Since a cholera epidemic began in Haiti in 2010, the disease has killed more than 8,300 people in that country. The bacteria that cause cholera may be settling in for good in Haiti, and meanwhile, its swath of destruction appears to be widening to other countries, researchers reported about a week ago.
The cholera epidemic that surfaced in October 2010 was the first to hit Haiti during modern times, but now appears unlikely to be the last, Dr. Glenn Morris, director of the Emerging Pathogens Institute at the University of Florida, said during a presentation.
The cholera bacterium, Vibrio cholera, lives in water, particularly in estuaries or slightly salty aquatic environments. Under the right conditions, such as warm temperatures, these bacteria multiply and infect people who use the water.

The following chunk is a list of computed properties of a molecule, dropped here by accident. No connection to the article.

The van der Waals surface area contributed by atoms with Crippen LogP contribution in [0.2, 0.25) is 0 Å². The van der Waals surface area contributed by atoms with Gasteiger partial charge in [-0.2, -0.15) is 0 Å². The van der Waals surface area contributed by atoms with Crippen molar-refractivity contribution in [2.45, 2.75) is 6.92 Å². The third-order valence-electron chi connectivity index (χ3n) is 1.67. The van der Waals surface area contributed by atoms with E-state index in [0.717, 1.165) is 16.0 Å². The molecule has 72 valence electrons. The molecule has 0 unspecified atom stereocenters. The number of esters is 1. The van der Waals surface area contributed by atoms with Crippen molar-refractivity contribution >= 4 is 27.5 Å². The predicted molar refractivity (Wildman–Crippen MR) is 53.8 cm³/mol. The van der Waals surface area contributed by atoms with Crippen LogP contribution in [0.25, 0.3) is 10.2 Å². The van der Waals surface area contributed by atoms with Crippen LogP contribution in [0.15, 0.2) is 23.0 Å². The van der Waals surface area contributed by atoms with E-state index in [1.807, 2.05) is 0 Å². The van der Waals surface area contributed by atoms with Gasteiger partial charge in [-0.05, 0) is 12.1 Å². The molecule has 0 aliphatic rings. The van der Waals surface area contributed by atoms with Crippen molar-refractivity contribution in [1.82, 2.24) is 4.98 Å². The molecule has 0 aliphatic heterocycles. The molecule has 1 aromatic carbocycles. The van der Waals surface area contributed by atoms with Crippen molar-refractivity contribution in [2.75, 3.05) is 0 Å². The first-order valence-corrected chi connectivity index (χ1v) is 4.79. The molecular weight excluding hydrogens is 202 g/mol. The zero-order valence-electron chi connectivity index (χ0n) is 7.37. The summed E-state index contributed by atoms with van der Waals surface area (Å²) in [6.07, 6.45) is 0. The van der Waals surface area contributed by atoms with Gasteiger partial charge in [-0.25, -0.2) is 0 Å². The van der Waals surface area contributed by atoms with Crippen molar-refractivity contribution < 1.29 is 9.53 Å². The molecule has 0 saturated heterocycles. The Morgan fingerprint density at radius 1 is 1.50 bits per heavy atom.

It appears that this strain of cholera may be staying in Haiti permanently, Morris said.
Historical records indicate cholera has been with humans for at least a millennium.
“In many ways, it’s a simple disease,” Morris said. Cholera causes severe diarrhea, which leads to dangerous dehydration and potentially death. But it is easy to treat. A fluid mixture containing salt and sugar is used to replace 1.5 times the volume of diarrhea, he said.
Recently I wrote about the lawsuit against UN from cholera victims in Haiti. They claim that UN workers brought the disease to the country. We will see where that end up.
Some good news from Haiti.
The Philadelphia Zoo in 2010 set out to save some of Haiti’s endemic frogs that live in the fading forests. They captured 154 frogs from nine species and brought them back to Philadelphia to establish a captive breeding program. They have been very successful in their rescue program. Sad with the fading forest however. Full story here.
Note, this frog was captured by me in Haiti, but does live in the capital of Port-au-Prince.